Following completion of the works, ESCP staff will continue to monitor coastal structures within the harbour on an annual basis. This will help inform any future works and allow ESCP to identify changes in structure condition within the HBC borough.

(Information Source – Eastern Solent Coastal Partnership.)

Southsea Seafront consultation closes on the 27 August

The Southsea Coastal Scheme have had well over a thousand survey responses so far – but still want more.

You can view the consultation materials here. There is scheme visualisation on YouTube here with audio description. If you visited their events and want to jump straight to the survey, you can find it here.

Once the feedback has been analysed, a cross-party working group at Portsmouth City Council will review the evidence and make a decision on which options to take forward. The Southsea Coastal Scheme will hold further public exhibitions in early November, before seeking planning permission towards the end of this year. Residents will again be able to give feedback to the council at this stage.

The consultation closes at 11.59pm on Monday 27 August 2018.

The secret’s out!

Hampshire & Isle of Wight wildlife Trust has been awarded a £640,300 Heritage Lottery Fund (HLF) grant through the National Lottery to deliver a new programme called ‘Secrets of the Solent’ (SOTS) over the next four years.

5.1 Secrets of the Solent PHOTO Seahorse and seagrass CREDIT Julie Hatcher
“Seahorse and Seagrass” © 2013 Julie Hatcher

Thousands of people live and work along the coast of the Solent, which supports important industries, fisheries and leisure businesses, and many more visit every year. Yet very few are aware of the incredible, hidden life under the surface, including beautiful seagrass meadows, chalk reefs, seahorses, thresher sharks and cuttlefish. Fewer still are aware of the threats that our Solent’s habitats and species face.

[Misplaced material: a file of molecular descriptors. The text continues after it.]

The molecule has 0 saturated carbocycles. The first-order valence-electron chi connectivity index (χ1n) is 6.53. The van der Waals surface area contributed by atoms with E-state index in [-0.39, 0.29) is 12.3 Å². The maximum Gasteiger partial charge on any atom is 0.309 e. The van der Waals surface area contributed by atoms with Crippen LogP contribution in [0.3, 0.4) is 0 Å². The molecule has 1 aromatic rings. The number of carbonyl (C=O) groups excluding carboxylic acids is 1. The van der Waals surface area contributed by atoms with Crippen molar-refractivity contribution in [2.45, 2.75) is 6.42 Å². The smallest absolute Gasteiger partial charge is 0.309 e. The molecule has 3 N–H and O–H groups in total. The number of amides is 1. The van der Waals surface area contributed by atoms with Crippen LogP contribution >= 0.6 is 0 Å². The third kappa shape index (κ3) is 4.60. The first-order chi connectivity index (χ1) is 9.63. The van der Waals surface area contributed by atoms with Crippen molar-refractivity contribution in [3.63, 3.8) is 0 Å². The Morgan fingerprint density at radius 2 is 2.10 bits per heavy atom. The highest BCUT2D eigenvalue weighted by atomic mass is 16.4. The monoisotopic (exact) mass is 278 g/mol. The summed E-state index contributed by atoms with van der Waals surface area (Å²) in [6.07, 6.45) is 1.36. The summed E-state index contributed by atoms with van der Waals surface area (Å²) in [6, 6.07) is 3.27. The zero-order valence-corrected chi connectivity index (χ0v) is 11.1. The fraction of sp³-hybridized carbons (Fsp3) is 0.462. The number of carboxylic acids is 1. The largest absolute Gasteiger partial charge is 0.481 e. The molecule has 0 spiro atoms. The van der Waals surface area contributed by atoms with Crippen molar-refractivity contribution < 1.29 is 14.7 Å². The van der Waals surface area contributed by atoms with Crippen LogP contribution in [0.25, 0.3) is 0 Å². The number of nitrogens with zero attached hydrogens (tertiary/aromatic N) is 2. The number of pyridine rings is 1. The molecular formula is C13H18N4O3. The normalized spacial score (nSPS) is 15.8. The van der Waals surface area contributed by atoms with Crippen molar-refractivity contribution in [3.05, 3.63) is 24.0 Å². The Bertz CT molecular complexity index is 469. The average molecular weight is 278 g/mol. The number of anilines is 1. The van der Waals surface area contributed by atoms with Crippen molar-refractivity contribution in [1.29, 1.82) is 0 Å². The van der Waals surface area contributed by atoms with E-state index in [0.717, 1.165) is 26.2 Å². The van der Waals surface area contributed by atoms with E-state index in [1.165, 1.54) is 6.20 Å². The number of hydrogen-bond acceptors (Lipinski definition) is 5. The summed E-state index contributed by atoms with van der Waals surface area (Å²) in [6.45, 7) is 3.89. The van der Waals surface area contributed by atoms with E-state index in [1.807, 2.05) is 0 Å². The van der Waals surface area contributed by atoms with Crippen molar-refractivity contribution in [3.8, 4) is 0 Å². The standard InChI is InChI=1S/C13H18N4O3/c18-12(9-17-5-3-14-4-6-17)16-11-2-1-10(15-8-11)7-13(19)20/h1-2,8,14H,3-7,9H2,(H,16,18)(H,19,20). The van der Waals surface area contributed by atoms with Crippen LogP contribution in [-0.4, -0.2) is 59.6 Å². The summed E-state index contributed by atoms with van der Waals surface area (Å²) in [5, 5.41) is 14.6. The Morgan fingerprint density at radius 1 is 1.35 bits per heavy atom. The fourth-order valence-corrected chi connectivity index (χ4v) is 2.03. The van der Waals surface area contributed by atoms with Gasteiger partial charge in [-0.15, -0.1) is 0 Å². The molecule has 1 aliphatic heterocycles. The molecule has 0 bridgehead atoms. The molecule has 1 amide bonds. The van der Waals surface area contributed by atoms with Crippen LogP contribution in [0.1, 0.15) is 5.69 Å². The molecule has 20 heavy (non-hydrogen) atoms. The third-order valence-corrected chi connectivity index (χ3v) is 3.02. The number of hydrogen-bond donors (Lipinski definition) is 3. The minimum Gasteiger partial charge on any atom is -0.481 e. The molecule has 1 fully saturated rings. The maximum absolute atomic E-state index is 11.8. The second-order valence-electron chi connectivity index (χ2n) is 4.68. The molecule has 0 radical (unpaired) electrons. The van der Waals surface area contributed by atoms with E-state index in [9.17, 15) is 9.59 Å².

The aim of ‘Secrets of the Solent’ is to raise the profile, appreciation and understanding of the marine environment in the Solent, so that, in turn, its coastal communities can develop a sense of ownership, benefit and a desire to protect it. The project is in its initial phase at present. Secrets of the Solent will include the development of various creative ideas in order to build an understanding of the diversity and importance of the Solent’s marine wildlife. We are also trying to change public understanding of its locally-sourced seafood, and help increase the demand for those seafood species that are mainly sold abroad due to the lack of a market in this country. “Lives of the Solent” is part of the campaign that will bring an exhibition and photography project showcasing the lives and stories of those who work on the Solent.

One of the main ways the Trust is planning to achieve its aims is through creating the new role of a Marine Champion. Marine Champions are proactive, enthusiastic volunteers who want to give their time to inspire others to care for the Solent. Marine Champions will receive training to deliver a programme of inspirational and engaging marine activities that raise awareness about the importance of the marine life in the Solent. Secrets of the Solent will also be establishing a Marine Champion schools’ network in the years to come.

The Trust has already recruited Emily Stroud as Community Engagement officer for the project and look forward to welcoming its Project Manager, Rachel Bryan and Communications Officer, Sophie Evingar, at the beginning of October. Tim Ferrero, who has been working for the trust some years now, will be helping alongside the project as Marine Conservation Lead.

If you would like to find out more about the project  or would like to volunteer, please email Emily on